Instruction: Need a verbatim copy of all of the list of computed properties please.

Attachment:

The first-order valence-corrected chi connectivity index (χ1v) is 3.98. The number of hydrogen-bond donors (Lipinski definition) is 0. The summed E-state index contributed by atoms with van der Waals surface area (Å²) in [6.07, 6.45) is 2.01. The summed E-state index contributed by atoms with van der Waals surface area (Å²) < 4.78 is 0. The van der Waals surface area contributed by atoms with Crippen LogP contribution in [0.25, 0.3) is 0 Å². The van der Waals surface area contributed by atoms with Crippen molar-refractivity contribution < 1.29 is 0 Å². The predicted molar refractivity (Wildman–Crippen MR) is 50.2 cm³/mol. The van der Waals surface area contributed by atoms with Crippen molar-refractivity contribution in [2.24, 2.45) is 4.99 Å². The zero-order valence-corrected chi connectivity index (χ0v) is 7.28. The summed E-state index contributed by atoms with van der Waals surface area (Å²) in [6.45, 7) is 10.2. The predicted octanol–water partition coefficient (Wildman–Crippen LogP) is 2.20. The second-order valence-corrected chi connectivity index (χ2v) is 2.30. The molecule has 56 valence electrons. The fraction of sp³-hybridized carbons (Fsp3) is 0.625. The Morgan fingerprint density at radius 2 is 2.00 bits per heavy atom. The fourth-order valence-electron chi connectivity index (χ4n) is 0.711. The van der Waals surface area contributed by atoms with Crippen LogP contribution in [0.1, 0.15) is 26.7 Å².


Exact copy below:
The first-order valence-corrected chi connectivity index (χ1v) is 3.98. The number of hydrogen-bond donors (Lipinski definition) is 0. The summed E-state index contributed by atoms with van der Waals surface area (Å²) in [6.07, 6.45) is 2.01. The summed E-state index contributed by atoms with van der Waals surface area (Å²) < 4.78 is 0. The van der Waals surface area contributed by atoms with Crippen LogP contribution in [0.25, 0.3) is 0 Å². The van der Waals surface area contributed by atoms with Crippen molar-refractivity contribution < 1.29 is 0 Å². The predicted molar refractivity (Wildman–Crippen MR) is 50.2 cm³/mol. The van der Waals surface area contributed by atoms with Crippen molar-refractivity contribution in [2.24, 2.45) is 4.99 Å². The zero-order valence-corrected chi connectivity index (χ0v) is 7.28. The summed E-state index contributed by atoms with van der Waals surface area (Å²) in [6.45, 7) is 10.2. The predicted octanol–water partition coefficient (Wildman–Crippen LogP) is 2.20. The second-order valence-corrected chi connectivity index (χ2v) is 2.30. The molecule has 56 valence electrons. The fraction of sp³-hybridized carbons (Fsp3) is 0.625. The Morgan fingerprint density at radius 2 is 2.00 bits per heavy atom. The fourth-order valence-electron chi connectivity index (χ4n) is 0.711. The van der Waals surface area contributed by atoms with Crippen LogP contribution in [0.1, 0.15) is 26.7 Å².